Computer simulation of surgery to reduce implant complications
8 May 2008
A computer simulation breakthrough could mean fewer medical
complications and better surgical outcomes for patients undergoing hip,
knee or spinal implant surgery.
The EU-funded OrthoSim project was set up to develop an orthopaedic
surgery planning tool. It has developed a platform that can
significantly reduce the risk of post-op complications, as well as
provide a means for testing new implant devices, the researchers claim.
And in the very near future the platform will provide the base for a new
surgical training tool.
Each year surgeons across Europe perform 900,000 hip, knee and spinal
implant operations. Implant surgery is one of the most remarkable
advances in medical science. Such operations restore increased mobility
and a vastly improved quality of life to millions of Europeans.
Implant surgery also has one of the most remarkable success rates in
medical practice, with reliable, predictable outcomes and very few
complications. But it is not complication free.
“About 10% of operations have complications, often requiring a new
implant, or a further surgery,” explains Dr Ing Ruben Lafuente,
technical manager of the Spanish IT consulting firm Adapting S. and
co-ordinator of the OrthoSim project. “It means increased pain and
inconvenience, a drain on human resources and of course it is expensive,
Simulating the interface The OrthoSim platform is a system using
computer software to create anatomical and implant simulations. The
simulation models are based on the work of two leading European
biomechanics research centres.
“Our lumbar spinal region model is the result of over 20 years of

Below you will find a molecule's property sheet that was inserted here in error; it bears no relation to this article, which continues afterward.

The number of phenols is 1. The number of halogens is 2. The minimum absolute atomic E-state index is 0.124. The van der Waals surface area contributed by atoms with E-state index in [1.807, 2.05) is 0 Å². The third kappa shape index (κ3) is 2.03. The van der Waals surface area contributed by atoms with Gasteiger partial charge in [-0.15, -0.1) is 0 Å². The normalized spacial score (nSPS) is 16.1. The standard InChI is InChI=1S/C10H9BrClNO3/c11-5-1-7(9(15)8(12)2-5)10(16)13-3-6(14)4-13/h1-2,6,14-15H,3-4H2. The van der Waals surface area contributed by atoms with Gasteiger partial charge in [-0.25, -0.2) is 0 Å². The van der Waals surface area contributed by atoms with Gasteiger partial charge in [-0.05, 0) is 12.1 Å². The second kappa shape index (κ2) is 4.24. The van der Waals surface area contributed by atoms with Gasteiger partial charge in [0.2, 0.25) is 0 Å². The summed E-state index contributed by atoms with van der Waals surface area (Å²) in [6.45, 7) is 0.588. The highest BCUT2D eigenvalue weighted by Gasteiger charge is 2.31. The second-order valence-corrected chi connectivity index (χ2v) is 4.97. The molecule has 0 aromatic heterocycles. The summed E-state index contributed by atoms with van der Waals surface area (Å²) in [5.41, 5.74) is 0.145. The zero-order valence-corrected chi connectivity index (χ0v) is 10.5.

research at the Laboratoire de Biomecanique of L’Ecole Nationale
Superieure d’Arts et Metiers in Paris,” explains Lafuente. “It was
enhanced and complemented by a lumbar implant model provided by the
Instituto de Biomecánica de Valencia in Spain.”
These models were combined to provide a reliable simulation of the
interface between the artificial implant and the living tissue,
providing surgeons with vital pre-op information.
“With this service, a surgeon or implant engineer can effectively
call on the expertise of the best people in any field of orthopaedic
surgery, where biomechanical simulation can offer new insights for
patient care,” Lafuente says.
Even better, the tool can be used to study the suitability of new
implant devices and can help pinpoint any problems with the design at an
“Implant designers get the opportunity to test their new designs
initially without the need for actual implantations,” notes Lafuente.
“It will mean better implant designs at an early stage, cutting costs
and research time, as well as improving outcomes early on.”
Solving the integration problem
The models are linked together and are hosted at an online service.
Integrating the various models and algorithms into a unified platform
was a difficult computer science problem to solve.
“We had to work very hard to get the protocols right and we spent a
lot of time developing the user interface, too,” says Lafuente. “We
wanted to make the service as simple to use as possible.”
The OrthoSim project ended in March last year, with the research team
successfully combining the various elements of the project. Since then
the partners have been developing the service offering further and are
looking for financial support.
“Initially we had a model just for lumbar spine implants, but in the
last months we have almost completed a validated model for hip
implants,” says Lafuente. “We believe that once we finish perfecting a
model for knee implants we will have a very strong set of tools to offer
But Lafuente warns that developing new products for the health market
is a very difficult task in itself.
“The quality assurance and validation issues are very important in
healthcare directed products, and will require more work,” he says.
That work continues. A follow-on project, called OrthoTraining, is
taking the OrthoSim toolset a step further. Over the next two years
OrthoTraining’s researchers plan to develop a surgical training tool
based on OrthoSim’s work.
“It will enhance training for students and it will mean that newly
qualified surgeons will have better training and an enhanced skill set,”
Lafuente says. “This will improve the medical services and quality of
life of European citizens.”
OrthoSim was funded under the EU's eTEN programme for market
validation and implementation.
The OrthoSim project website: